Written by Beulah | 3rd October 2019
Relentless rhythms, skull-rattling power chords and mind-melting guitar solos established hard rock as a musical genre to be reckoned with. And the guitars are just as well-known and worshipped as the rock gods who wielded them. Truly inspired, we’ve gone on tour through the history of hard rock, via three celebrity guitars.
Hard rock offered an antidote to the easy listening and soft rock that dominated the music charts in the early 1960s. Guitar-heavy U.K. bands like The Beatles, The Who and Cream brought a heavier sound to mainstream ears; complemented by U.S. psychedelic and blues-influenced acts like The Jimi Hendrix Experience. Cream guitarist Eric Clapton’s riffs soundtracked the early years of hard rock, and if any guitar truly represents the Frankenstein’s Monster nature of the genre, it’s Blackie.
A 1970s Fender Stratocaster
Just as hard rock drew on a complex history of rock-n-roll, electric blues, psychedelia, folk and even gospel, Blackie was a custom-built combination of three 1950s Fender Stratocasters. The story goes that Clapton originally brought six Stratocasters from Sho-Bud guitar shop in Nashville Tennessee. He gave one to George Harrison, one to Pete Townsend (who went on to organise the Rainbow Concert, where Blackie made its debut) and one to Steve Winwood.
A descendent of Blackie
Clapton then engaged local luthier (a maker of stringed instruments) Ted Newman Jones to combine the remaining three guitars into the ultimate strat. A black finish gave the guitar it’s name and Clapton used Blackie from 1973 until his 1985 Behind the Sun tour, although he continued to use it for recording until 1987. Blackie went on to break world records at auction, and when Fender released a limited edition line of replicas, they sold out within hours.
By the mid-1980s, hard rock had moved from an underground dive bar phenomenon to a sound that was selling out stadiums. An artist that captured the spirit of this shift was Slash; the Guns N' Roses guitarist who swaggered onto the world stage in 1985. He was part of the first wave of mainstream hard rock musicians, and while Slash’s credentials are titanium, his collection of guitars is a thing of beauty.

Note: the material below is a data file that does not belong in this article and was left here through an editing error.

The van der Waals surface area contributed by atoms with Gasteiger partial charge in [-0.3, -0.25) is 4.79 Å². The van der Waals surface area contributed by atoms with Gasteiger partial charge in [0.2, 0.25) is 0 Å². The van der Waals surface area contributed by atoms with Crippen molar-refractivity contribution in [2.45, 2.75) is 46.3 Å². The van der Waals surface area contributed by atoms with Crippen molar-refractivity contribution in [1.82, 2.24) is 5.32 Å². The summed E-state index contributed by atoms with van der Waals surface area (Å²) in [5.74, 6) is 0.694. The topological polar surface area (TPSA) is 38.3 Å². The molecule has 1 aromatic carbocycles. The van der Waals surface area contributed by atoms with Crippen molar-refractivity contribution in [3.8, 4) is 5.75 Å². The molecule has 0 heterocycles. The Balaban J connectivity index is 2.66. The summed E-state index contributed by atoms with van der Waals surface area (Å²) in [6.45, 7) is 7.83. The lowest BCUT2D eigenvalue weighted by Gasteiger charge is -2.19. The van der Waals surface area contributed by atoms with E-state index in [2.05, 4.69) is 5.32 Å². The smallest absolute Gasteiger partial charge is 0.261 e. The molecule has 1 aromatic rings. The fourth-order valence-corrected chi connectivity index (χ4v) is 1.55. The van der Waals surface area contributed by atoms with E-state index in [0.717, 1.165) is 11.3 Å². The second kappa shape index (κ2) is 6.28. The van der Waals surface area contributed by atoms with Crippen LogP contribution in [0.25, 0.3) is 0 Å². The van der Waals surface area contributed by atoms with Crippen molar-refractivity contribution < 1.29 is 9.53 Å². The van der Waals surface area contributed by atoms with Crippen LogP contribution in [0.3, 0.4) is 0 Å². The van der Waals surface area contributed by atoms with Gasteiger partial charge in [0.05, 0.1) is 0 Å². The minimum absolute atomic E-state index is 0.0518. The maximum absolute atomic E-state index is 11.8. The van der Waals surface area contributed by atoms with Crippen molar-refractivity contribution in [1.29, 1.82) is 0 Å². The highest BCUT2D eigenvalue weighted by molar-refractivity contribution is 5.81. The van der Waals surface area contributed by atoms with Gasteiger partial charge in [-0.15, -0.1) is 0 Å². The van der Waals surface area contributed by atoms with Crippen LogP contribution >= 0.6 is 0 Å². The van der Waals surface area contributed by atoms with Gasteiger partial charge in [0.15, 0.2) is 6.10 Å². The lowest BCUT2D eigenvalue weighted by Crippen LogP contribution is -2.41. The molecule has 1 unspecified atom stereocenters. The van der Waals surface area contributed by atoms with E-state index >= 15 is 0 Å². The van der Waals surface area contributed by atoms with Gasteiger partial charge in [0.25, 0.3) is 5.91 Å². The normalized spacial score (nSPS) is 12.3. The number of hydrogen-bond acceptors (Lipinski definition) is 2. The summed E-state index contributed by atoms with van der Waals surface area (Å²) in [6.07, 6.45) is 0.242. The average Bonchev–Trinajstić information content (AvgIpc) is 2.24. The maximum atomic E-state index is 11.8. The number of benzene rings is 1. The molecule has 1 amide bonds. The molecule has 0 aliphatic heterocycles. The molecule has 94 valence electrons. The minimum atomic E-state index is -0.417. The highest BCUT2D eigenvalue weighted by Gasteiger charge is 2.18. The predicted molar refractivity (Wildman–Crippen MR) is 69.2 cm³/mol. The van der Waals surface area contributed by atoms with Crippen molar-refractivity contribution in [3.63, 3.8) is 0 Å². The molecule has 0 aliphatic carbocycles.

Slash performing at Fundição Progresso in the city of Rio de Janeiro
Despite starting out his musical career as a bass player, Slash switched to guitar after hearing a cover of Brown Sugar by the Rolling Stones. The guitar most often associated with Slash is actually a replica of a Les Paul, built by Kris Derrig. The 1959 replica was the studio guitar Slash used on Guns N' Roses’ debut album, Appetite for Destruction, back when he couldn’t afford his own Les Paul. Slash was unhappy with the sound his studio guitar was producing, and in a genre-defining moment, Guns N' Roses manager Alan Niven introduced him to Derrig’s replica.
Slash went on to use the 1959 for every studio album he recorded with Guns N' Roses and Velvet Revolver (legendary rock supergroup formed in the mid-2000s), cementing its role as a piece of hard rock history. And in a neat closing of the loop: in later years Gibson would produce their own replica of Derrig’s replica; marketing it as the Gibson Slash AFD. Today, Slash owns more than 200 guitars and his collection is estimated to be worth over $2 million.
Hard rock continues to survive and thrive in the 21st century and Nita Strauss is as close as you can get to contemporary hard rock royalty. She’s played with The Iron Maidens, as the guitarist for the Los Angeles Kiss (the football team owned by Gene Simmons and Paul Stanley of KISS fame) and as Alice Cooper’s guitarist since 2014.
The Nita Strauss Ibanez JIVA10
Strauss’ talent was recognised in 2018, when she became the first woman to ever have an Ibanez guitar created for her. The Ibanez JIVA10 is a bold and brilliant combination of a purpleheart neck, sleek ebony fingerboard and a tonewood recipe axe. Our guitar expert Alex Becker recently caught up with Nita in Leipzig and asked her what it meant to be the first female guitarist honoured by Ibanez:
“I try to stay away from the whole gender thing,” Nina told Alexander. “Male, female, girl versus, what's the difference, I don't care about stuff like that. I just personally try to be the best and greatest guitar player I can be. But being the first female Ibanez signature artist side by side with my heroes Steve Vai, Joe Satriani and Paul Gilbert, that's what I have dreamed about since the early beginnings. I hope I will be the first female of many more to come, but yes, I am glad I was first.”
Nita Strauss and Catawiki guitar expert Alexander Becker in Leipzig
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